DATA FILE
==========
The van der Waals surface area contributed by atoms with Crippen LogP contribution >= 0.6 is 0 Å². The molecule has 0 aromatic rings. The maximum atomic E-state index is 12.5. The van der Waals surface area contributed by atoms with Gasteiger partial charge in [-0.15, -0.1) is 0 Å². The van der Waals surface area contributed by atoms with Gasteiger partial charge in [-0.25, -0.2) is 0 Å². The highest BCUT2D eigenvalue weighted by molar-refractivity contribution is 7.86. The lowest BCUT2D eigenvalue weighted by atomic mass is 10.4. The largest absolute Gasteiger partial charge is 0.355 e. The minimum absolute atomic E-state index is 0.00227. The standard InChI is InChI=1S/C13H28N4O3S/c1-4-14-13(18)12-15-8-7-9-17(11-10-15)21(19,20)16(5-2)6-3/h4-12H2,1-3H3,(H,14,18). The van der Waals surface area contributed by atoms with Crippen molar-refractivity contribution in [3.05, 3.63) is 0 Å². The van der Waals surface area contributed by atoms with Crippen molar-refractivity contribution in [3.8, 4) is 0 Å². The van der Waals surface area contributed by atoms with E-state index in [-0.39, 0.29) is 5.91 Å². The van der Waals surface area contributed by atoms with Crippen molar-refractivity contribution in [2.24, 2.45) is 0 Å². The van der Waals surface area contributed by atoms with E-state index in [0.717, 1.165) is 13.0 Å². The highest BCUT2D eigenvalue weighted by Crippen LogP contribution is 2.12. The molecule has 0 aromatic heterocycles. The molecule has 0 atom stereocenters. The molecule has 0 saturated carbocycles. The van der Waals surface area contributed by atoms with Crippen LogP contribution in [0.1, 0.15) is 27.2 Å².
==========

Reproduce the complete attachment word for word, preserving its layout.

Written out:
The van der Waals surface area contributed by atoms with Crippen LogP contribution >= 0.6 is 0 Å². The molecule has 0 aromatic rings. The maximum atomic E-state index is 12.5. The van der Waals surface area contributed by atoms with Gasteiger partial charge in [-0.15, -0.1) is 0 Å². The van der Waals surface area contributed by atoms with Gasteiger partial charge in [-0.25, -0.2) is 0 Å². The highest BCUT2D eigenvalue weighted by molar-refractivity contribution is 7.86. The lowest BCUT2D eigenvalue weighted by atomic mass is 10.4. The largest absolute Gasteiger partial charge is 0.355 e. The minimum absolute atomic E-state index is 0.00227. The standard InChI is InChI=1S/C13H28N4O3S/c1-4-14-13(18)12-15-8-7-9-17(11-10-15)21(19,20)16(5-2)6-3/h4-12H2,1-3H3,(H,14,18). The van der Waals surface area contributed by atoms with Crippen molar-refractivity contribution in [3.05, 3.63) is 0 Å². The van der Waals surface area contributed by atoms with Crippen molar-refractivity contribution in [3.8, 4) is 0 Å². The van der Waals surface area contributed by atoms with E-state index in [-0.39, 0.29) is 5.91 Å². The van der Waals surface area contributed by atoms with Crippen molar-refractivity contribution in [2.24, 2.45) is 0 Å². The van der Waals surface area contributed by atoms with E-state index in [0.717, 1.165) is 13.0 Å². The highest BCUT2D eigenvalue weighted by Crippen LogP contribution is 2.12. The molecule has 0 aromatic heterocycles. The molecule has 0 atom stereocenters. The molecule has 0 saturated carbocycles. The van der Waals surface area contributed by atoms with Crippen LogP contribution in [0.1, 0.15) is 27.2 Å².